When Gram Parsons left The Byrds in 1968, he had already guided them through a transition into a rock and country fusion—he called it “cosmic American music,” but the music press ran instead with the more banal term “country rock.” Joined by fellow ex-Byrd Chris Hillman, Parsons recruited pedal steel guitarist Sneaky Pete Kleinow and what resulted was The Flying Burrito Bros—arguably the first specialist country rock band. Their first record, The Gilded Palace of Sin, is the outstanding specimen of the genre. Kleinow’s unmistakable pedal steel sound became synonymous with the new style, and in symphony with Parsons’ delicate vulnerability as a songwriter, the Burritos were able to use country’s apparent simplicity to communicate vast amounts of emotion. ‘Hot Burrito #1’ is the ultimate example of that. – MP

68-gal68. Gal Costa – “Baby”
from Gal Costa (1969; Philips)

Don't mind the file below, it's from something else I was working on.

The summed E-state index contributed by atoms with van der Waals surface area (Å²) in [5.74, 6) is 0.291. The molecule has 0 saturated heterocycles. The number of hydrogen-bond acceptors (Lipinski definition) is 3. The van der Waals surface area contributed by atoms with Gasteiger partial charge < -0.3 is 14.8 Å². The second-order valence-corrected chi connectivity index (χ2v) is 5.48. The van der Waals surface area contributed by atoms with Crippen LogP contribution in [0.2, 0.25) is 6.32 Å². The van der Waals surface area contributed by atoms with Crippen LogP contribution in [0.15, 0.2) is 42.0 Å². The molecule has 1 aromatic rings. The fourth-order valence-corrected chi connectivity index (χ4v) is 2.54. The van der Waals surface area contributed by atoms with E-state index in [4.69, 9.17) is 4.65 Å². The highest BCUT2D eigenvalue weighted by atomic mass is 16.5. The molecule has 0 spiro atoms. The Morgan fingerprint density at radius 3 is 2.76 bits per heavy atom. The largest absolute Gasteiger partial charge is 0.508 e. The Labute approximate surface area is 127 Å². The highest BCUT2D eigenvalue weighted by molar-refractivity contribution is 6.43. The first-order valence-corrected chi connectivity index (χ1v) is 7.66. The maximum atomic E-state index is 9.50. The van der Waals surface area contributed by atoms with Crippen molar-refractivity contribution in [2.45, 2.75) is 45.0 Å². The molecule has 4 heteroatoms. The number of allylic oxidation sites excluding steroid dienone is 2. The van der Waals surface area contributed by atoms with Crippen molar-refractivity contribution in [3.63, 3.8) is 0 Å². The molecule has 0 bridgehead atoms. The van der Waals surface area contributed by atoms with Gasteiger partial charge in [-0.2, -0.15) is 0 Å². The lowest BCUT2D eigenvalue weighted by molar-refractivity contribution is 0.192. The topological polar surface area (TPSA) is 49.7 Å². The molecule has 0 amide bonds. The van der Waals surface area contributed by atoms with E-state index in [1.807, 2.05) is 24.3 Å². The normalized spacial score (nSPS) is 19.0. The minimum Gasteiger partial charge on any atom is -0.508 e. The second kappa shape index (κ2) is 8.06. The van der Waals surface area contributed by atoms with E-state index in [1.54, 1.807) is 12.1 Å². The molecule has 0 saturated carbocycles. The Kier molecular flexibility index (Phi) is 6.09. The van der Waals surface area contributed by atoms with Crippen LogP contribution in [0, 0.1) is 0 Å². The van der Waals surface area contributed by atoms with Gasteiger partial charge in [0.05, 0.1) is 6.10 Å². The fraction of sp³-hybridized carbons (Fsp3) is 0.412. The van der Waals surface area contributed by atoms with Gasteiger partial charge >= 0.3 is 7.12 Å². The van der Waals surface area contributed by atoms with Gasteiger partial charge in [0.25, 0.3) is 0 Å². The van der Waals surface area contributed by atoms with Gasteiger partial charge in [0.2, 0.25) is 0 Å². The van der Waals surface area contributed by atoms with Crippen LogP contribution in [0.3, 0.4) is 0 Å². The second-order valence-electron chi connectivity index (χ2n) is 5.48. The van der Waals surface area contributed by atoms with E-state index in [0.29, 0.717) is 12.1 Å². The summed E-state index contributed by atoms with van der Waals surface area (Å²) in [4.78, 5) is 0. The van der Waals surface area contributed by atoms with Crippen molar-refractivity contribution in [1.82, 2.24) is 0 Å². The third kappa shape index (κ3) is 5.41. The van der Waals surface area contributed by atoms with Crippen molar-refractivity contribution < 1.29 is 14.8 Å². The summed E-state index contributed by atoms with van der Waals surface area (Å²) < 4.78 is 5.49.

Rumor has it Mariah Costa Penna spent hours listening to classical music while pregnant with her daughter, Gal, hoping she would take an interest in music. The prenatal MPB (musica popular brasiliera) singer would show keen interest in music come her early teen years, especially after hearing João Gilberto’s “Cheda de Saudade” on the radio, sparking her enthusiasm for Brazilian-born Bossa Nova music. Her interests would usher her into a close-knit circle of Brazilian musicians, artists and writers in her hometown of Salvador, serving as a supportive background for her musical pursuits. Taken from her eponymous 1969 release, “Baby” is the quintessential of Costa’s mastery in fusing the indigenous sounds of Tropicália music with the modern psychedelia of North America. The song’s celestial orchestration paves way for the singer’s light yet graceful vocals. By using both Portuguese and English, Costa’s “Baby” appeals and extends to numerous audiences, and remains an underrated gem. – PPi